Revere city council makes the most of retirement
Pensions brim with rich rewards
REVERE - A group of elected officials in this working-class city, which struggles daily to provide services under the threat of severe budget cuts, is reaping some extraordinary rewards for public service.
Through deft exploitation of state laws and local ordinances, a majority of Revere's 11 part-time city councilors are collecting full city pensions while remaining on the city payroll and receiving up to $25,000 a year in council compensation, according to a Globe review of public records.
One councilor began collecting his city pension without retiring. Two others left the council, began collecting their retirement benefits, and returned to the council with no interruption or reduction of their pensions. Some have tacked extra years onto pensions with just a few days' work. They also have used annual bonuses that accumulate for multiple years of service, called "longevity pay," to pad their pensions and council salaries simultaneously.
In many ways, the Revere council provides a case study in the myriad tactics employed by some public officials in Massachusetts to maximize retirement benefits. But it also is an extreme case, according to the Globe review. The use of so many different retirement provisions - by retirees still on a public payroll - is rare if not unique, compensation specialists said.
Fred Foulkes, a Boston University professor and director of the university's Human Policy Institute, said Revere city councilors may have seized every available advantage in state and local rules to increase their income.
"There are a lot of these quirks around to take advantage of," he said. "The average citizen doesn't know about things like this."
The pensions are an example of the kind of nest-feathering that has infuriated the public and recently prompted Governor Deval Patrick and some lawmakers to call for an overhaul of the pension system.
The Globe has published stories about town moderators and a library trustee who counted their volunteer service toward pensions, and public officials who began collecting early, enhanced pensions after they were fired from state government.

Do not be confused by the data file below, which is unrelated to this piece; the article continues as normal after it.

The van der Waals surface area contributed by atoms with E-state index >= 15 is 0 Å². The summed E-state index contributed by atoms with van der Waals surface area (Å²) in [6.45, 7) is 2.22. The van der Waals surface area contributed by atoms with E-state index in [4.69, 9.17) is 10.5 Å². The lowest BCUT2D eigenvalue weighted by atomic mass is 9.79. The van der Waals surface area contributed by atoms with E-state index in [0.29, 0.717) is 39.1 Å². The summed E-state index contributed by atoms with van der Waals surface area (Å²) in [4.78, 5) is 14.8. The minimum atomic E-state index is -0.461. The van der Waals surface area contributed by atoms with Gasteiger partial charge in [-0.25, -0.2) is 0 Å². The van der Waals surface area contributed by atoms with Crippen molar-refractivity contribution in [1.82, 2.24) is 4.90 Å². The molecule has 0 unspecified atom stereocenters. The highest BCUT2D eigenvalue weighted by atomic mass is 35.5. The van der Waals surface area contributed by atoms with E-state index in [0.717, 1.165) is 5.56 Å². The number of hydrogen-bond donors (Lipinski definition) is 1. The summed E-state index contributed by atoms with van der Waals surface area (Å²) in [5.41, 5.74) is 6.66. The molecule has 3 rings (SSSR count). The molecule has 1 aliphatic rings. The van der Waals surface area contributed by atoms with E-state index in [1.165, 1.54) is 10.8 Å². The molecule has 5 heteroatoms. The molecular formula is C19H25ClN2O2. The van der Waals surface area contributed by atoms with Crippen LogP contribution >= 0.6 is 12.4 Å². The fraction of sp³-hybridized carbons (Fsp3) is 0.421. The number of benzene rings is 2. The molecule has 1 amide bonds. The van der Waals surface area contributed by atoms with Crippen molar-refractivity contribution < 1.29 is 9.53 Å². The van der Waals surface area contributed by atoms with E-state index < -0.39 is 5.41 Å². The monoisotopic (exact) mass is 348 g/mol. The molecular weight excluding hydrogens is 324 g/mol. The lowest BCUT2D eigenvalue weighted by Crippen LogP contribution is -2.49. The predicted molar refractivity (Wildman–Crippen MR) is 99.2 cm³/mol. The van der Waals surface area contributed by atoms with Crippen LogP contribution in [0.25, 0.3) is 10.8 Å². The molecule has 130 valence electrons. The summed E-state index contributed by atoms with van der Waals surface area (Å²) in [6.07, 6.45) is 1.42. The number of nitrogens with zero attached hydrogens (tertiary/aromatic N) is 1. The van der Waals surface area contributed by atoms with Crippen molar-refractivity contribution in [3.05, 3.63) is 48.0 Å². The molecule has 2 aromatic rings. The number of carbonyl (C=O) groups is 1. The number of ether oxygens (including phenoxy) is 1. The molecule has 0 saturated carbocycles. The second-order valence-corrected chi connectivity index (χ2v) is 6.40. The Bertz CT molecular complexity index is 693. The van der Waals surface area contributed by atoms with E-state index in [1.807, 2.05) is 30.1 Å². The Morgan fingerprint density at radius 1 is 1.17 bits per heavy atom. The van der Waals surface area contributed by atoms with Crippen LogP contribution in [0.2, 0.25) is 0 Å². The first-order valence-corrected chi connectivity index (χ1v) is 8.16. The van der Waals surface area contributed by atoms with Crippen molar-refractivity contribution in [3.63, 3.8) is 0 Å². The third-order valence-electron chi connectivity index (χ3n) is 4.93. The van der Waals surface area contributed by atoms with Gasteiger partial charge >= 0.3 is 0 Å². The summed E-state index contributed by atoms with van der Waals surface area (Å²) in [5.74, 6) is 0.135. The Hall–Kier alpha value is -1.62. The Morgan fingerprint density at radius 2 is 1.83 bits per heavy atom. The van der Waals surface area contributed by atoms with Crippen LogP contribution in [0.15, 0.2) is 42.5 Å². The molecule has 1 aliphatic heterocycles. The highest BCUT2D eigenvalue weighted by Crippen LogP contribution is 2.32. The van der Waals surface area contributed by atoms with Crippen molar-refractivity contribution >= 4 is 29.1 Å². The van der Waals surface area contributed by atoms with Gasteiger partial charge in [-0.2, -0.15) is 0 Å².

Revere officials say they are doing nothing improper, and that the provisions they have used to increase their pensions are part of state and local codes.
"I take what is given to me - that's my stand on it," said Councilor George V. Colella, a former Revere mayor.
Seven of the 11 Revere councilors receive pensions, ranging up to $57,000 a year. In addition, they receive base city council pay of $14,650, plus automatic expense stipends of $7,200 (recently reduced by 20 percent, in a nod to the budget crisis), plus the accumulating bonuses for years worked, called longevity bonuses.
The combined take for some councilors is more than $85,000 a year, in a city of 55,000 people where the median income hovers around $45,000 annually. By comparison, Malden, with about the same population and demographics, pays councilors $17,500. Only one Malden councilor receives a city pension.
Some of the Revere councilors built up pensions while serving as full-time city employees; others earned pensions based largely on serving as council and School Committee members. Two of the retirees served the city as both mayor and councilor; one as only a councilor; one as a firefighter; one as a police officer; and one served in the state's employment training department.
"Revere may be unique in electing so many retirees to the city council," said Anthony T. Zambuto, one of the few councilors who does not receive a public pension.
Councilor Arthur Guinasso, for example, retired as a councilor in 2002 at age 62, began receiving a $10,000 annual pension, and then returned to the council two years later, collecting both his pension and the councilor compensation package, which together equals a combined $31,700. Guinasso did not return telephone calls.